SALES family

See also: George Sales: Agreement 7 January 1858

Crime in Leigh in the first half of the 19th century

The Sales family were blacksmiths in Leigh – Jesse Sales, a blacksmith, occupied Rose Cottage for much of the nineteenth century with his wife, Frances, and two of his sons, George Sales and Thomas Sales also went on to be blacksmiths.  (n.b. the occupations of his other sons have not been checked at this stage) .

George Sales, who also became a blacksmith, would live in the house next to Rose Cottage, now called the White House, but then known as Park Cottage or Lower Park Cottage and was married to Ann Barden (10 years his senior), the daughter of Henry Barden, a steward of the Hall Place estate.

In the parish records, there is a document listing parishioners who are responsible for the maintenance of the churchyard fence: in 1750 a widow Sale as a tenant of a farm in Blackhoath is listed and John Sale has a liability for his tenement and lands at Hollanden.  (The Sales family does not appear in an equivalent document in 1579).  However, there is probably no connection to the 19th century Sales family, as the 1851 census clearly gives Jesse Sales as being born Rotherfield – and living with him is his ‘parent’ Joseph, aged 92, also born Rotherfield.  He was buried at Leigh at the age of 99 years and 6 months in 1858.

The Leigh 1851 Census gives us Thomas Sales, aged 25, a journeyman blacksmith, born Leigh, who is married to Mary aged 44: they have four children, three bear the surname Humphrey, William aged 16 born at Tonbridge, Mary aged 11, born Leigh, John aged 9 born Leigh.  Thomas Sales aged 1 month is born Leigh.  There would be a further child, Walter Sales, shown as aged 10 in the 1861 census.    However, there is a small conundrum with Thomas Sales and Mary Ann Humphrey in that there appears no Thomas Sales in the Leigh Baptismal index, although there is a Thomas Sales birth at Leigh in February 1851.  Walter Sales is given as baptized in Leigh in April 1851.  As Thomas Sales is given as 1 month in the 1851 and Walter was baptized in April, perhaps they are one and the same – and that the parents changed their minds as to his name.  There is no death for Thomas Sales in the Leigh burial indexes.   Another conundrum is the relationship between Thomas Sales and Mary Ann Humphrey: there is no marriage in the civil registration indexes of the two nor in the Leigh marriage index.  Mary Ann Sales’s civil registration death entry is given as September 1877, which would correspond with the graveyard entry and she is buried in Leigh Churchyard next to her first husband, William Humphrey (1806-1843), also a blacksmith of Leigh.  So perhaps Thomas and Mary did not marry.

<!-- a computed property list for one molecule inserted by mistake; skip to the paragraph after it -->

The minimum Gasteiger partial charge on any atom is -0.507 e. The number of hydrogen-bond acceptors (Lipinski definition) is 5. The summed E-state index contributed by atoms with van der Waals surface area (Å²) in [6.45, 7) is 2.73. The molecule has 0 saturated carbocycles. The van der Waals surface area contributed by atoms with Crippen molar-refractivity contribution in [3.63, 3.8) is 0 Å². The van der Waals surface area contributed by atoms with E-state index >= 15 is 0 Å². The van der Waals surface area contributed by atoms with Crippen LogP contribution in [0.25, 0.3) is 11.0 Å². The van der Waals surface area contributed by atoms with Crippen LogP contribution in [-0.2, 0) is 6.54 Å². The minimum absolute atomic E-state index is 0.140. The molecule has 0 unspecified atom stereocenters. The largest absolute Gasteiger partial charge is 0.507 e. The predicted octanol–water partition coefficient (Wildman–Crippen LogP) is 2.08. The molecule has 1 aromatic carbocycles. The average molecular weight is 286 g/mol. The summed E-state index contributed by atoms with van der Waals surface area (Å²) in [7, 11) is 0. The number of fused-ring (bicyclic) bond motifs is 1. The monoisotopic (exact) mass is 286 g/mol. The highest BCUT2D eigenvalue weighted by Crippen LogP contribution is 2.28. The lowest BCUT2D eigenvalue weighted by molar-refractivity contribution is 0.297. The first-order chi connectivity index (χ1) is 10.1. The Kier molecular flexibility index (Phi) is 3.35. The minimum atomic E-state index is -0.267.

As Thomas perhaps took over as one of Leigh’s blacksmiths after William Humphrey died, so he appears to have formed a relationship with William’s widow: she, too, would have needed help in raising her fatherless children.  The relationship may have been frowned upon to begin with, but gradually became accepted.  Both the Sales family and Humphrey families were well-established in Leigh.  Thomas and Mary are given as married in the census but that does not necessarily have to  be true.  In the 1871 census, Thomas is living as a lodger with the Pankhurst family in Tonbridge, so did they split up?

Jesse Sales died in 1882 aged 89 years   and his wife Fanny, died in 1880 aged 86.  His son George is also buried at Leigh in 1898 aged 75; Ann, his wife, died in 1888 aged 76.

The Sales family appears in the Census for Leigh from 1841-1911, which can be viewed on the Ancestry.com and FindmyPast websites.

On a more general note, the Forge at Leigh was one of the properties at the nucleus of the village, next to the village shop facing the Green, which would later incorporate the Post Office of Leigh: this shop and post office was also run by members of the Humphrey family.  Later, at some point after 1870, Forge Cottage/House was build and Forge Square and South View would later replace what was known as Forge Row.  In 1740 the Forge was the copyhold property of William Humphrey, blacksmith, and some date after 1778 it became the property of the Lord of the Manor and was included in the sale from Mrs Sarah Harbroe to Farmer Baily on the sale of the Hall Place Estate in 1820.

The following are details from the Leigh indexes 1813-1916:

Elizabeth Sales  bapt 18 June 1814 d. William and Mary
William Sale bapt 5.5.1816  son William and Mary
Jesse Sales  bapt 9.3.17 son Jesse and Frances
Thomas Sales bapt 5.4.1818 son William and Mary
Ann Sales bapt 22.8.1819  d. of Jesses and Frances
Ann Sales bapt 11.6.1820 D. William and Mary
George Sales  bapt 7.4.1822 son Jesse and Frances
Henry Sales bapt 19.2.1823 son of William and Mary
Thomas Sales bapt 26.3.1826 son of Jessse and Frances
John Sales bapt 11.7.1830 son of Jesse and Frances
Sarah Sale bapt 20.12.1835 d. of Elizabeth Sale
Alfred Sales bapt 2.4.37 son of Jesse and Frances
Mary Ann Sales bapt. 30.6.1839 d. Jesse and Elizabeth
Jesse Sales bapt 28.3.1841 son of Jesse and Elizabeth
Stephen Sales bapt 18.12. 1842 son of Jesse and Elizabeth
Frances Sales bapt. 17.3. 1844 d. of Jesse and Elizabeth
Henry Sales bapt 18.6.1848 son of George and Ann
Emily Sales bapt 20.10.1850 d. of George and Ann
Walter Sales bapt. 13.4.1851 son of Thomas and Mary Sales
Augustin Theodore bapt 13.2.1853 son John and Frances
William Sales bapt 20.9.57 son George and Ann

Sources:

Ancestry.com
Leigh Parish Register indexes 1813-1916
Leigh Parish Records (Colyer Ferguson Index)

By Joyce Field (as at November 2015)

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